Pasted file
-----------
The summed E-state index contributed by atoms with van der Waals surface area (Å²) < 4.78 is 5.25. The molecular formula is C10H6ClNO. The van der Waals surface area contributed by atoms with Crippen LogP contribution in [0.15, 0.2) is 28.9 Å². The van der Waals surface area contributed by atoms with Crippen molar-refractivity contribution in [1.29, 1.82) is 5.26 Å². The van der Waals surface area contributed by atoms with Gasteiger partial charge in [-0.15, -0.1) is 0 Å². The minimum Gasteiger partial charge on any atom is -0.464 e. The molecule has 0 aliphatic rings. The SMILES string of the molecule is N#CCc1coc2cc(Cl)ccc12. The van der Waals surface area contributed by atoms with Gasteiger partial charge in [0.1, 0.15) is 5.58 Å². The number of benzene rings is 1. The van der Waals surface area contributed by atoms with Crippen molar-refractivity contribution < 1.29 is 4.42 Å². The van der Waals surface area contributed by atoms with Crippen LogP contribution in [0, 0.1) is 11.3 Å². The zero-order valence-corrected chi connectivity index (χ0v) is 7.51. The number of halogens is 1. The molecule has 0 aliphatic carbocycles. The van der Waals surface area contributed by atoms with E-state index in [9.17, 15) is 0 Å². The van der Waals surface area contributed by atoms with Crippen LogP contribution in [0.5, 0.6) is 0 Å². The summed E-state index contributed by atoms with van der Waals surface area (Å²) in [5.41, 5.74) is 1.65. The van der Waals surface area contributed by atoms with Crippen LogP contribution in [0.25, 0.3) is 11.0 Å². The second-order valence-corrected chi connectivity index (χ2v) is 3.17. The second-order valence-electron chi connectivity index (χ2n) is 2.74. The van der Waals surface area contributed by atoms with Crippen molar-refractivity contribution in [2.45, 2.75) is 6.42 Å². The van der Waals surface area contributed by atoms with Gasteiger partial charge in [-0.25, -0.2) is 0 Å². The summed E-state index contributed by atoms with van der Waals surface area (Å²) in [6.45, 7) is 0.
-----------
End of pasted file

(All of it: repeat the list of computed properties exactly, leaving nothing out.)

The summed E-state index contributed by atoms with van der Waals surface area (Å²) < 4.78 is 5.25. The molecular formula is C10H6ClNO. The van der Waals surface area contributed by atoms with Crippen LogP contribution in [0.15, 0.2) is 28.9 Å². The van der Waals surface area contributed by atoms with Crippen molar-refractivity contribution in [1.29, 1.82) is 5.26 Å². The van der Waals surface area contributed by atoms with Gasteiger partial charge in [-0.15, -0.1) is 0 Å². The minimum Gasteiger partial charge on any atom is -0.464 e. The molecule has 0 aliphatic rings. The SMILES string of the molecule is N#CCc1coc2cc(Cl)ccc12. The van der Waals surface area contributed by atoms with Gasteiger partial charge in [0.1, 0.15) is 5.58 Å². The number of benzene rings is 1. The van der Waals surface area contributed by atoms with Crippen molar-refractivity contribution < 1.29 is 4.42 Å². The van der Waals surface area contributed by atoms with Crippen LogP contribution in [0, 0.1) is 11.3 Å². The zero-order valence-corrected chi connectivity index (χ0v) is 7.51. The number of halogens is 1. The molecule has 0 aliphatic carbocycles. The van der Waals surface area contributed by atoms with E-state index in [9.17, 15) is 0 Å². The van der Waals surface area contributed by atoms with Crippen LogP contribution in [0.5, 0.6) is 0 Å². The summed E-state index contributed by atoms with van der Waals surface area (Å²) in [5.41, 5.74) is 1.65. The van der Waals surface area contributed by atoms with Crippen LogP contribution in [0.25, 0.3) is 11.0 Å². The second-order valence-corrected chi connectivity index (χ2v) is 3.17. The second-order valence-electron chi connectivity index (χ2n) is 2.74. The van der Waals surface area contributed by atoms with Crippen molar-refractivity contribution in [2.45, 2.75) is 6.42 Å². The van der Waals surface area contributed by atoms with Gasteiger partial charge in [-0.25, -0.2) is 0 Å². The summed E-state index contributed by atoms with van der Waals surface area (Å²) in [6.45, 7) is 0.